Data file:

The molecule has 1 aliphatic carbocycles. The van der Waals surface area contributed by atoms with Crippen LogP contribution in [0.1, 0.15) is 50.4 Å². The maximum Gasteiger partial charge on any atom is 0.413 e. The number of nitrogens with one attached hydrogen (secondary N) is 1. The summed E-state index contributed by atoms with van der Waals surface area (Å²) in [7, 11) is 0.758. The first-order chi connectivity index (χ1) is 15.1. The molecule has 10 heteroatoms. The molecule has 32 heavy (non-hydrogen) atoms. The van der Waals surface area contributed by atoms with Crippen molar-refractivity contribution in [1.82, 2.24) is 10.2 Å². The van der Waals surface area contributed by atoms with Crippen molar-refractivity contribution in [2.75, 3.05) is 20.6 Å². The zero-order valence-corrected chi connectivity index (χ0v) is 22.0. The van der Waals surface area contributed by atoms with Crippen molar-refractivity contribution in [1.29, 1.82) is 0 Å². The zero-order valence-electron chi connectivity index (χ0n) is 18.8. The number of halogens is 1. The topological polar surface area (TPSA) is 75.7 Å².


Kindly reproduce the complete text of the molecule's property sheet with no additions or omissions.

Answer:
The molecule has 1 aliphatic carbocycles. The van der Waals surface area contributed by atoms with Crippen LogP contribution in [0.1, 0.15) is 50.4 Å². The maximum Gasteiger partial charge on any atom is 0.413 e. The number of nitrogens with one attached hydrogen (secondary N) is 1. The summed E-state index contributed by atoms with van der Waals surface area (Å²) in [7, 11) is 0.758. The first-order chi connectivity index (χ1) is 15.1. The molecule has 10 heteroatoms. The molecule has 32 heavy (non-hydrogen) atoms. The van der Waals surface area contributed by atoms with Crippen molar-refractivity contribution in [1.82, 2.24) is 10.2 Å². The van der Waals surface area contributed by atoms with Crippen molar-refractivity contribution in [2.75, 3.05) is 20.6 Å². The zero-order valence-corrected chi connectivity index (χ0v) is 22.0. The van der Waals surface area contributed by atoms with Crippen molar-refractivity contribution in [1.29, 1.82) is 0 Å². The zero-order valence-electron chi connectivity index (χ0n) is 18.8. The number of halogens is 1. The topological polar surface area (TPSA) is 75.7 Å².